When I was called in, I asked a lot of questions and learned that the engineer had never actually been in the penthouse apartment and had only made observations from the roof. Inside the penthouse owner’s apartment, it was evident that significant facade work had been done recently — and that there were possible problems with that work. The contractor had even been asked to come back and had refused. I also learned that the engineer brought in to assess the leak problem had been the building’s engineer on that facade renovation. This made his observations a little open to question, since if the problem turned out to be due to poor workmanship by the facade contractor, it might mean that the engineer was partially at fault for not catching the problem.

All the while, the shareholders in the apartment below the penthouse still had the large hole in their ceiling, which could not be repaired until the source of the leak was found and fixed. At first there was a lot of talk about litigation, but that would not get the problem repaired in a reasonable time frame. I suggested that each of the parties involved have their own experts view the affected areas — with legal counsel in tow — and have them meet and discuss what they thought might be the cause. This plan proved agreeable, and in fact started the parties on the path to a resolution of the problem.

The Game Plan

The first thing that is needed when there is water damage is a game plan for how to handle the problem. Clearly, the source of the leak needs to be determined. Some buildings suffer from recurrent leaks, and it often turns out that no one has ever really taken a good hard look to determine what’s causing them. Everyone just hopes the problem will go away somehow.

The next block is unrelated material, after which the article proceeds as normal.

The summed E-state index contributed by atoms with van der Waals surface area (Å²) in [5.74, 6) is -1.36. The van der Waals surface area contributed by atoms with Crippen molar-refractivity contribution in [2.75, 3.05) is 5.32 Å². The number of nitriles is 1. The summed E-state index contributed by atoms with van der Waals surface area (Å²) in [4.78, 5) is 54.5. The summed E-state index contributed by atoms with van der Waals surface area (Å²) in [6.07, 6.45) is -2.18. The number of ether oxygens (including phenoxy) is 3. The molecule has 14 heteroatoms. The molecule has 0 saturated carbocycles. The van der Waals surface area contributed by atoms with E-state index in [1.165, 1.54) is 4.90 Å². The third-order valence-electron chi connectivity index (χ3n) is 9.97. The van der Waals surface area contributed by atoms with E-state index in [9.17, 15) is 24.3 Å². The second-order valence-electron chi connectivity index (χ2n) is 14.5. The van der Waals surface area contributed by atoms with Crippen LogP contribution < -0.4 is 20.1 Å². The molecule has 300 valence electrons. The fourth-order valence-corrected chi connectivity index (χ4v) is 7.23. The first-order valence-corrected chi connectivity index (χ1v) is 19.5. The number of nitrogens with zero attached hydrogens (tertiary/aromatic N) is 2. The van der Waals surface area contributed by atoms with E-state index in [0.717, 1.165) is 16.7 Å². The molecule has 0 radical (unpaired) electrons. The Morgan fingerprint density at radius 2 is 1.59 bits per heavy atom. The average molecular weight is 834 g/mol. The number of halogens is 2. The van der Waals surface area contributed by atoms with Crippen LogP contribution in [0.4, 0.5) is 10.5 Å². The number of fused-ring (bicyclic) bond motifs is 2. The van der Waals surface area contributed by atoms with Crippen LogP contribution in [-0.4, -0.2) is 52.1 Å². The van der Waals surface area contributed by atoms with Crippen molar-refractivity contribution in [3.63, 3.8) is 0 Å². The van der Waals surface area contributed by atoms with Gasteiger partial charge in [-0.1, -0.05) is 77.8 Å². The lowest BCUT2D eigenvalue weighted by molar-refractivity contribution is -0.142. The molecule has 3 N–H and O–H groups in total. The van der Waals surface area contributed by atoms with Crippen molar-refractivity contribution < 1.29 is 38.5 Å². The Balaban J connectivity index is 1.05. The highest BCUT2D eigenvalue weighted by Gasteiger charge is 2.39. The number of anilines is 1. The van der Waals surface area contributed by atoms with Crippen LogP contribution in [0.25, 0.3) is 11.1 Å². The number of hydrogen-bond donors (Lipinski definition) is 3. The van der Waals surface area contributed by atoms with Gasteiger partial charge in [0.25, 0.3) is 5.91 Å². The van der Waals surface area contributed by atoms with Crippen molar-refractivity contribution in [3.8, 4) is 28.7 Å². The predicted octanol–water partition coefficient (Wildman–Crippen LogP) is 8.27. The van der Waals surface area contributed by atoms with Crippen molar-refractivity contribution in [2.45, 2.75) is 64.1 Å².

Those affected by this problem however, will be complaining — or suing — until a real solution is offered. Water damage cannot be ignored. The analysis of the source of the water requires the use of experts — but they must be the “right” experts. For example, an engineer who mostly handles mechanical problems may not be the best choice for a water damage problem. Next, legal counsel is needed to formulate a game plan. Once again, it should be the “right” legal counsel. It must be someone familiar with construction, co-ops, and these types of problems.

When it comes to fear about mold, once the property owner has notice of a hazardous condition, the potential for liability increases. The general rule is that actual knowledge of mold is needed in order to establish liability — not just notice of water damage that may lead to mold. It’s important to remember that the law in this area is still emerging, and anyone dealing with a leak should be cautious in handling this subject.

The Insurance Issue

In the case of leaks and water damage, everyone’s first question is usually, “How many insurance policies are there that might cover this?” The truth is that there may not necessarily be coverage, because there may not be a distinct “event” under the policy triggering the coverage. In other words, the damage may have been caused by negligence or faulty work by a contractor, and not by a sudden event such as a pipe that burst.